The confirmation statement is an annual filing requirement that replaced the annual return in 2016. Its purpose is to verify that company information displayed at Companies House is accurate and up to date.
To complete a confirmation statement, companies must check that the information registered at Companies House (and shown on the companies register) is correct and up to date. The details you need to check and confirm include the registered office address, SIC codes, shareholders, people with significant control, directors and secretaries, and share capital.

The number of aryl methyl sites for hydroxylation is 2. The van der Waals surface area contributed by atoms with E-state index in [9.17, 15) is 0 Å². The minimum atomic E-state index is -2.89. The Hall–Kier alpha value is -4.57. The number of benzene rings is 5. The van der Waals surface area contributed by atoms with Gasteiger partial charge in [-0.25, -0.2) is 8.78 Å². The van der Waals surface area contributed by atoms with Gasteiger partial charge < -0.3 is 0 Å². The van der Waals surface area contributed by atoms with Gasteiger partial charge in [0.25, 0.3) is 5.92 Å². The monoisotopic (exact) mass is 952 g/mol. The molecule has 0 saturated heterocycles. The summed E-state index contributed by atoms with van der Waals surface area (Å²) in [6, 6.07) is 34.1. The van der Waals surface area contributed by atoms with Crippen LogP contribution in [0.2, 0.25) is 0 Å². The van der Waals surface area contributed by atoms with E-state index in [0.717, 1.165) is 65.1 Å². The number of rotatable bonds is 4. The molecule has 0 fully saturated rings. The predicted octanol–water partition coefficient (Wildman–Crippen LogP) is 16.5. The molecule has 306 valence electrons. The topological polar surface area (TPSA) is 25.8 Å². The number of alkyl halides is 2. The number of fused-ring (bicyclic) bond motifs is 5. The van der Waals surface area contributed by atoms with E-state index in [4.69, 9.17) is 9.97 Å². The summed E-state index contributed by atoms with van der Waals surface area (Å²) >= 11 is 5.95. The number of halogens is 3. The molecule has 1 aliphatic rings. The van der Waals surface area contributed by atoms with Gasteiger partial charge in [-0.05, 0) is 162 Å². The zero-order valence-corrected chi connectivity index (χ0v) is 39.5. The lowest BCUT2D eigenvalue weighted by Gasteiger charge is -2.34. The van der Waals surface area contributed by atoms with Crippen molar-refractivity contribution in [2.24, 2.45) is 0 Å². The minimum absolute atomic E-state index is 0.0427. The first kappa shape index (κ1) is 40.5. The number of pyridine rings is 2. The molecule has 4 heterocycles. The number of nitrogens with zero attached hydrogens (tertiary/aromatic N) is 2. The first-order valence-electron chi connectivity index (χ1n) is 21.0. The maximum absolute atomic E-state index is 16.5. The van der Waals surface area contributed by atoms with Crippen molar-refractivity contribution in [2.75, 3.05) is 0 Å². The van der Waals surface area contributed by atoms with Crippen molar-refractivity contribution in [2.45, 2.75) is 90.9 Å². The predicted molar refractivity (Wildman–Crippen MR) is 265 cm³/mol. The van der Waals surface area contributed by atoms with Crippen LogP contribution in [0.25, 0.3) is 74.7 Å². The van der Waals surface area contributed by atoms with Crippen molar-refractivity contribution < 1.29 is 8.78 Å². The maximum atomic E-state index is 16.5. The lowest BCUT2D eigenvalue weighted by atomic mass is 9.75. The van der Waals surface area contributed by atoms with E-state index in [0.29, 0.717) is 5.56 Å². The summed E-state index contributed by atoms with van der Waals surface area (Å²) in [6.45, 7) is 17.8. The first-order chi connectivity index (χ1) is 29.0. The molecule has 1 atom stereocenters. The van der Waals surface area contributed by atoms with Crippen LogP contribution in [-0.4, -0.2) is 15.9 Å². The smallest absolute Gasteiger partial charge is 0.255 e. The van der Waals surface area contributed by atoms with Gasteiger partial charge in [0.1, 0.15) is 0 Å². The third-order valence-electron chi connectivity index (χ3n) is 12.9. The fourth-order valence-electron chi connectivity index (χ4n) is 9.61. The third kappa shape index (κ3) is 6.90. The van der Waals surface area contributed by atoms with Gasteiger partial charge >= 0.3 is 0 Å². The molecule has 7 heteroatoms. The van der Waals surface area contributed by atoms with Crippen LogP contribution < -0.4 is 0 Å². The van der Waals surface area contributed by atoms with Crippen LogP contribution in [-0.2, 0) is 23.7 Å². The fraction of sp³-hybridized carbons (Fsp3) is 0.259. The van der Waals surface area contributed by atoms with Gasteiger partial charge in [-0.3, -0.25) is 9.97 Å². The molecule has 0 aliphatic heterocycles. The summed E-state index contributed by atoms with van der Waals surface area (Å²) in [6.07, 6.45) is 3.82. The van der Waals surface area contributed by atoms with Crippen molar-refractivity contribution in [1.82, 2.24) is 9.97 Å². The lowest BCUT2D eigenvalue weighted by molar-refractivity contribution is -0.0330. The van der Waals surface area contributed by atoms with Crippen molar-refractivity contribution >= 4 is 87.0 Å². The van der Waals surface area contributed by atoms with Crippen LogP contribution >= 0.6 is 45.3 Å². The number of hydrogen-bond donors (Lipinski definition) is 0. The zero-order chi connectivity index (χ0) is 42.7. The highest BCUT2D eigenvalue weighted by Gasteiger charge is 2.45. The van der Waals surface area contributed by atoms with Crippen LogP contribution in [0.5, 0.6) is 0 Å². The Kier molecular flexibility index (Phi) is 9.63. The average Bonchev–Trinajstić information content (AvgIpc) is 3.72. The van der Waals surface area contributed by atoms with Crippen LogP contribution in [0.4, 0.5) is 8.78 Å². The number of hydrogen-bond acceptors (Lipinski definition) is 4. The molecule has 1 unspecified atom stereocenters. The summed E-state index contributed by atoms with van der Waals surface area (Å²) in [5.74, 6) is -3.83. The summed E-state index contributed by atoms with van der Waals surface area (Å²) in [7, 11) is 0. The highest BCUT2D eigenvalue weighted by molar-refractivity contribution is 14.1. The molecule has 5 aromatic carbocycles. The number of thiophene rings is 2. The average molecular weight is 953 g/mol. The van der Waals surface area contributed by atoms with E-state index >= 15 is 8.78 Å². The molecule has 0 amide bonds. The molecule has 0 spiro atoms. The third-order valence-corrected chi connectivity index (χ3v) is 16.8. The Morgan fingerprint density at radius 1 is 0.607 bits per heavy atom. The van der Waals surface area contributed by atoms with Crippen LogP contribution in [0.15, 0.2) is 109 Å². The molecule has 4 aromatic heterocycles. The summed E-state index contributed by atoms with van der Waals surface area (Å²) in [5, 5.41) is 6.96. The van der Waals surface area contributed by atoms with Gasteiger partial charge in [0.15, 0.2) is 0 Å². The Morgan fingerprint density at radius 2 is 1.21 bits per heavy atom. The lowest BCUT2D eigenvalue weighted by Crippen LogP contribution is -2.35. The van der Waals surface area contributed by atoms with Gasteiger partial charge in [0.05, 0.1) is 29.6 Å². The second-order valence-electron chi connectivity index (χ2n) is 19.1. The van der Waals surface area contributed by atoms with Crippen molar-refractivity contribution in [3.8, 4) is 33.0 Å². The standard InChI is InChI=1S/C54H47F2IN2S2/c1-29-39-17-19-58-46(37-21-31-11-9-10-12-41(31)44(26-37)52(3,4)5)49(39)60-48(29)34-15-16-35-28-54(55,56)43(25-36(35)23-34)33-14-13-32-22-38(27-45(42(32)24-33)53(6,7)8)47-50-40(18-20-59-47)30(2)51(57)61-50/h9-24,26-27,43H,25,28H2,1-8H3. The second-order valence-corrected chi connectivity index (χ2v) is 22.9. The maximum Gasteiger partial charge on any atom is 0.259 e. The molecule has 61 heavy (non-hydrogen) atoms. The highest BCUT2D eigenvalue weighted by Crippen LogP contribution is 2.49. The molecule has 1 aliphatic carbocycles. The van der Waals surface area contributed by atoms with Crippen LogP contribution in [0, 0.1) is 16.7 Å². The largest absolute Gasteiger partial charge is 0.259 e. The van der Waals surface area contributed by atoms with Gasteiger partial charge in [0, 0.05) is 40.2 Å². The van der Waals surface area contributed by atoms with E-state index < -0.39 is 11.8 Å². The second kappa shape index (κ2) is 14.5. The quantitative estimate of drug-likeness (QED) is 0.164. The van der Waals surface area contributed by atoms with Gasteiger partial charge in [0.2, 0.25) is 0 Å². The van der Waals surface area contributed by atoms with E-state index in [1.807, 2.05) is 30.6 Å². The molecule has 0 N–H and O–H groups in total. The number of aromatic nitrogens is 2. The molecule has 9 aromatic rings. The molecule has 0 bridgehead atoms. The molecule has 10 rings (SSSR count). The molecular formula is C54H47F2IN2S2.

The bottom line
At first glance, this seems like a lot to take in.
By forming a company, you’re taking a big step towards transforming your business idea into a very real, thriving enterprise. To do that, you’ll admittedly need to take on a few legal responsibilities. But once you get the hang of it, your reporting requirements and legal obligations as a limited company owner are actually pretty straightforward.
At the end of the day, forming a limited by shares company will offer both you and your business some much-needed protection. You will worry less about finances and more about getting out there and making your new business work.
If you have any questions, please leave them in the comments section below.